Death of NSF Dave Lee: Measures were taken to prevent heatstroke, says SAF commander

Death of NSF Dave Lee: Measures were taken to prevent heatstroke, says SAF commander

NSF Lee Han Xuan Dave wake
A framed photo of NSF Dave Lee at his wake on Wednesday (May 2). (Photo: Howard Law) 

SINGAPORE: Measures such as mandatory water parades and temperature checks to prevent heatstroke were taken for full-time national serviceman Dave Lee, a Singapore Armed Forces (SAF) commander said on Thursday (May 3).

Preliminary investigations show that the NSF’s temperature was normal before he started an 8km fast march on the morning of Apr 18, said Commander of the Army Training and Doctrine Command, Brigadier-General (BG) Kenneth Liow, in a letter provided to Channel NewsAsia. 

BG Liow was replying to three forum letters published in the Straits Times, titled "SAF must aim for zero fatality", "Use wearable tech to safeguard NSFs from heatstroke" and "Protect whistle-blowers to find out what happened in NSF's death". The letters were published earlier on Thursday.

The 19-year-old Guardsman had just completed a fast march when he showed “signs of heat injury”, according to the Ministry of Defence. He died on Apr 30, nearly two weeks after he was hospitalised.

He was posthumously promoted from private to Corporal First Class (CFC).

“Heat injury and the more severe heat strokes are known complications among soldiers during training given Singapore’s hot and humid climate. Over the years, a number of measures have been put into place to counter heat strokes with no recorded fatalities for the past nine years,” BG Liow said.

Commanders and soldiers are reminded to look out for signs of heat stroke during training, he added.

In the event of heat injury, cooling measures such as the removal of clothes and application of ice or water will be taken for the affected soldier, BG Liow said, adding that the SAF medical centres also have custom-built evaporative body cooling units.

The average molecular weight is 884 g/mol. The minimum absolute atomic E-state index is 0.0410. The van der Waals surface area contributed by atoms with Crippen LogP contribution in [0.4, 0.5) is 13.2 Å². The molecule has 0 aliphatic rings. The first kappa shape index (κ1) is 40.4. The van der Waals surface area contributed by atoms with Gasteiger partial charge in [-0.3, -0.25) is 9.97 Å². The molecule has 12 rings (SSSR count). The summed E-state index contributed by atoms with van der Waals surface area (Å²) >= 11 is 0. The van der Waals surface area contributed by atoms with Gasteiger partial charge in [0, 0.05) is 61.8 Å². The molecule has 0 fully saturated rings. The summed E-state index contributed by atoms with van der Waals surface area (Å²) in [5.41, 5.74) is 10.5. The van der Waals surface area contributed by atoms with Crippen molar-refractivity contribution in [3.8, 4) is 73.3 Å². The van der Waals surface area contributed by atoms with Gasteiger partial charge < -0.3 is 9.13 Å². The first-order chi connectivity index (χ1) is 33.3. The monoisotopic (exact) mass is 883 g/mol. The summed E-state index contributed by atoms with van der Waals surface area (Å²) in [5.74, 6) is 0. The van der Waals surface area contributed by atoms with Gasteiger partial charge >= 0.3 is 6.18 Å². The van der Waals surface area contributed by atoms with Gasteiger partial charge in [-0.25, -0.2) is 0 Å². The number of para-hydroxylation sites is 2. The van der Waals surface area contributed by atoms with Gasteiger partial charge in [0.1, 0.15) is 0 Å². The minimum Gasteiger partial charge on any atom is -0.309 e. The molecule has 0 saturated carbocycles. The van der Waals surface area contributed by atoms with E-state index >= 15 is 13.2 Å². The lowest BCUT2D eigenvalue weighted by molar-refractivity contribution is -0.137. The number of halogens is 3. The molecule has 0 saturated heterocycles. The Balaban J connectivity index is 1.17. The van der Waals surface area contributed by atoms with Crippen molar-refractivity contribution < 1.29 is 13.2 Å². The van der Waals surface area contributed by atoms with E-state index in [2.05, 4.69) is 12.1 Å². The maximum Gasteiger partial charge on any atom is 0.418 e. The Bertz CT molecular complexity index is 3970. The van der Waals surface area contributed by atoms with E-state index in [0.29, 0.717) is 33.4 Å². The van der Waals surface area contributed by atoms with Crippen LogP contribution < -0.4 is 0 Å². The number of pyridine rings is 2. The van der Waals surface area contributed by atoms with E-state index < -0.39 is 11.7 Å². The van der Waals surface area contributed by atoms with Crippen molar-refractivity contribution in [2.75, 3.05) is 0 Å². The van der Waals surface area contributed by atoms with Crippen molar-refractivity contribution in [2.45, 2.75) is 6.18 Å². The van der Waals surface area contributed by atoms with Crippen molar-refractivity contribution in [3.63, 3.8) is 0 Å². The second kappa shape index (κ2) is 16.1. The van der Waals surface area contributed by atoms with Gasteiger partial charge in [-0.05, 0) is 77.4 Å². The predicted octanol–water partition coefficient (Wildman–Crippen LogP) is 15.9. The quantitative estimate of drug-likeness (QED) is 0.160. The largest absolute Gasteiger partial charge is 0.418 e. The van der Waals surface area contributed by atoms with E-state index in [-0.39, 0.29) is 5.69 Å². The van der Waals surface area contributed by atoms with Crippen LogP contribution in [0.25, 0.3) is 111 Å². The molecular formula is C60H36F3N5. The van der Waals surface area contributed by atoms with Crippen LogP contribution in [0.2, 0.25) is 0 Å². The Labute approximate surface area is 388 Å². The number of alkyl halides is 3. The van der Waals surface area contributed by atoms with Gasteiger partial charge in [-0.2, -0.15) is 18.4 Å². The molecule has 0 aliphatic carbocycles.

If the soldier’s condition is severe, he will be evacuated to the nearest hospital.

“All these measures were taken for CFC Dave Lee. We are deeply saddened and disappointed that despite these measures, his condition did not improve, resulting in his demise,” BG Liow said.


Addressing a letter from a Mr Loong Chik Tong, BG Liow said the SAF "recognises and accepts the responsibility of ensuring the safety of each precious son" entrusted to it during his National Service. He said the SAF was deeply saddened by the soldier’s death and was doing its best to assist his family. 

"We agree with Mr Loong that any death during NS training, even if rare, is one too many. The SAF does indeed seek to achieve zero fatality and will continually put in place safety systems to achieve this goal, as we train realistically to achieve our mission to protect Singapore against all threats," said BG Liow.  

The response also touched on a suggestion by a Mr Tan Teck Leng that wearable tech be used to detect signs of sickness. BG Liow said that such technology has already been evaluated but "as yet, (has) not provided definitive solutions". 

"We will continue to evaluate new ones as they appear," he said, adding that an external review panel comprising clinician doctors in the public healthcare sector will be convened to independently review the existing strategy for heat injury prevention and management in SAF. 

"As announced, a Committee of Inquiry has been convened to investigate fully the factors leading to the death of CFC Dave Lee. Based on these findings, the SAF will take appropriate measures to improve our overall strategy against heat strokes to achieve zero fatalities."

Source: CNA/hs/cy